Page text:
Monday, October 29, 2012

Bradsher on the Allied Translator and Interpreter Section (ATIS)

Greg Bradsher recently had an interesting post on The Text Message (one of the National Archives blogs) called "Seventy Years Ago: Colonel Sidney F. Mashbir and the Allied Translator and Interpreter  Section (ATIS), September - October 1942" available here. It begins:
Seventy years ago, on September 19, 1942, one of the most important intelligence organizations in the Southwest Pacific Area was created and not long afterwards its commander, Sidney F. Mashbir, arrived in the theater to take command of it.  This was the Allied Translator and Interpreter Section, commonly referred to as ATIS.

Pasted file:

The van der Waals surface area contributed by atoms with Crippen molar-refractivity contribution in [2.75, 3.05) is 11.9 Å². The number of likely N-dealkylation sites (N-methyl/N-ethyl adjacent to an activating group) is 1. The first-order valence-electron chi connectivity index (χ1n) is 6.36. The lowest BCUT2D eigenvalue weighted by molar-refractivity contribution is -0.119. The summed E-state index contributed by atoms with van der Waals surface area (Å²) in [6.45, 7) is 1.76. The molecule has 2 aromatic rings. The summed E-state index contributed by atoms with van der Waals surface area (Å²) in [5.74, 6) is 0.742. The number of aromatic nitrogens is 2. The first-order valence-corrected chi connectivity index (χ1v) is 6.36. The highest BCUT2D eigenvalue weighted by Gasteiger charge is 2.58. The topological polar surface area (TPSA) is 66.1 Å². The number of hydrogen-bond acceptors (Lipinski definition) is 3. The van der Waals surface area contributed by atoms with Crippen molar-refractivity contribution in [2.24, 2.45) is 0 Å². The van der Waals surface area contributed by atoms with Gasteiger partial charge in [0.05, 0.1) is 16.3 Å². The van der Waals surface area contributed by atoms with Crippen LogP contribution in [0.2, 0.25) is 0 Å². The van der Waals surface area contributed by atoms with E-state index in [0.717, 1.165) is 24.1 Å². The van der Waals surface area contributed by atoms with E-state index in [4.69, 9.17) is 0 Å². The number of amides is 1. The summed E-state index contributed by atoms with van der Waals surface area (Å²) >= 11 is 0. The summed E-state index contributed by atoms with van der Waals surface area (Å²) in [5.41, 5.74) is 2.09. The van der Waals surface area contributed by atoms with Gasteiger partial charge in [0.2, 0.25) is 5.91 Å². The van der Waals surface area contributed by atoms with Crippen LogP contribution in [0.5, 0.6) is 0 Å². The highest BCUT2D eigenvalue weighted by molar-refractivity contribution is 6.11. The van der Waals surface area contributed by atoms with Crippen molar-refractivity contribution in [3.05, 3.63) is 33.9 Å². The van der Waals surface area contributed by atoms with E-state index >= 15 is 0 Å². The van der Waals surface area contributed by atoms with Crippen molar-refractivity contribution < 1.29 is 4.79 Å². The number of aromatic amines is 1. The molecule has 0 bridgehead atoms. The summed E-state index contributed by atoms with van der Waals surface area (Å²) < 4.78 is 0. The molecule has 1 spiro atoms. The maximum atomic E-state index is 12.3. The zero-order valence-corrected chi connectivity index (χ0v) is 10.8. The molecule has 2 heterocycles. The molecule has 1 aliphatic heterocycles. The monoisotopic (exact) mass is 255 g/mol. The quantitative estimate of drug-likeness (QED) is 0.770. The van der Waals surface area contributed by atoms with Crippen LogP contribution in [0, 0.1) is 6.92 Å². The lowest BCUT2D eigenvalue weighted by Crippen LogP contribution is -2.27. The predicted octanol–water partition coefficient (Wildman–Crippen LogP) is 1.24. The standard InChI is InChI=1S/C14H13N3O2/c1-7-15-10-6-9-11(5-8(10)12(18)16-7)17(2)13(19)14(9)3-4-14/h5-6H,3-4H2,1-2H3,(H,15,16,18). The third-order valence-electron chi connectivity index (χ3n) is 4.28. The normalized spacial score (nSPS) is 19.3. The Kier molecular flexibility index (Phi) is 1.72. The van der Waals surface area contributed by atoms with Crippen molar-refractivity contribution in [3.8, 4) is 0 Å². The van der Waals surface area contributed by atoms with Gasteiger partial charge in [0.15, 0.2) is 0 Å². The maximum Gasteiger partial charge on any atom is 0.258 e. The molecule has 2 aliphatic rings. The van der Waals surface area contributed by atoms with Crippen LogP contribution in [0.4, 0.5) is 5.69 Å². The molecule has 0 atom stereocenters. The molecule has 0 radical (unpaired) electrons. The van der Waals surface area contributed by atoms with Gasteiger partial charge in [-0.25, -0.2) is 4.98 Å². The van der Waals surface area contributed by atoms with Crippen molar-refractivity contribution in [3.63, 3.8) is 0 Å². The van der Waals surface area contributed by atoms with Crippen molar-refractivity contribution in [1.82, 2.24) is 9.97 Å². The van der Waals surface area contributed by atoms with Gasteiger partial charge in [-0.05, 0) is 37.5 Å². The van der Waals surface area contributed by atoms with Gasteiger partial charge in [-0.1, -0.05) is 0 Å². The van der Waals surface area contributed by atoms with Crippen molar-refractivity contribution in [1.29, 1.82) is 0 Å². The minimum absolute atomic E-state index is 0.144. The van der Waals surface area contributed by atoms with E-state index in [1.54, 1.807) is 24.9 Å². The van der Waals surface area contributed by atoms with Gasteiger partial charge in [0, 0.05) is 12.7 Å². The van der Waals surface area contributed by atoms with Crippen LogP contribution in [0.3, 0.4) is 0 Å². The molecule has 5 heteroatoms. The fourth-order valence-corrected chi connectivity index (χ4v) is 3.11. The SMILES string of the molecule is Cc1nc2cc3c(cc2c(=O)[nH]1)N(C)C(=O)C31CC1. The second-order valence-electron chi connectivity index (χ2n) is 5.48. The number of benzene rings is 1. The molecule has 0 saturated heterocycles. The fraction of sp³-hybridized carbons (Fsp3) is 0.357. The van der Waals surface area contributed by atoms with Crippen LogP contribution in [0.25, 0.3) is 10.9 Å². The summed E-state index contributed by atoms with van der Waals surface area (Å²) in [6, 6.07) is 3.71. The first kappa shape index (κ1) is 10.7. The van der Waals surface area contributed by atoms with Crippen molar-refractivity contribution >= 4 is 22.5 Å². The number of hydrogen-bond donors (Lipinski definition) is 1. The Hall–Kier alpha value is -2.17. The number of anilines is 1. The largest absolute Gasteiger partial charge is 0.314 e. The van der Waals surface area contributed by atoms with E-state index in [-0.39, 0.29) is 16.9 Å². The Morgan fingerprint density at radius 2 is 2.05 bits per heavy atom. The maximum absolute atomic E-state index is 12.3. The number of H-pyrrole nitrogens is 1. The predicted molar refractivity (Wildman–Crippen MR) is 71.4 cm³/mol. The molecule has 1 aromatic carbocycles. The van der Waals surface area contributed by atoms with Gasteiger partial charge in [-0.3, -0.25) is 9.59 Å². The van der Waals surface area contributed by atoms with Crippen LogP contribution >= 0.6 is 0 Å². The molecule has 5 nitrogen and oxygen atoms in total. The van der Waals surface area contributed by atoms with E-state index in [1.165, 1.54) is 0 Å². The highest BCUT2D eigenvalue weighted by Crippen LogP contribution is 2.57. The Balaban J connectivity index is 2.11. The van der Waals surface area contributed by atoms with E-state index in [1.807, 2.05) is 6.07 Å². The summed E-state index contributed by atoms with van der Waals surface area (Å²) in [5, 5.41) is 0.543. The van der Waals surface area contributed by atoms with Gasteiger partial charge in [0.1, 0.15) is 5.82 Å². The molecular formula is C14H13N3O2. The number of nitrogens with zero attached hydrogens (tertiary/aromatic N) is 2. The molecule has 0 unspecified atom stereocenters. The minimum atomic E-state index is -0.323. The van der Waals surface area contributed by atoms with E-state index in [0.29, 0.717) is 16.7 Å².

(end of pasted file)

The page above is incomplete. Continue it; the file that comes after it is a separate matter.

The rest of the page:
After the Allied Forces seized the offensive in the Southwest Pacific Area, the increasing number of prisoners and documents captured necessitated the consolidation and expansion of such Allied linguistic units as already existed.  As a result, General Headquarters, Southwest Pacific Area, issued on September 19, 1942, a directive establishing the Allied Translator and Interpreter Section (ATIS) as a centralized intelligence organization composed primarily of language personnel and designed to systematize the exploitation of captured documents and the interrogation of prisoners of war.  
A manual created by the ATIS concerning the restoration of captured records was earlier featured here.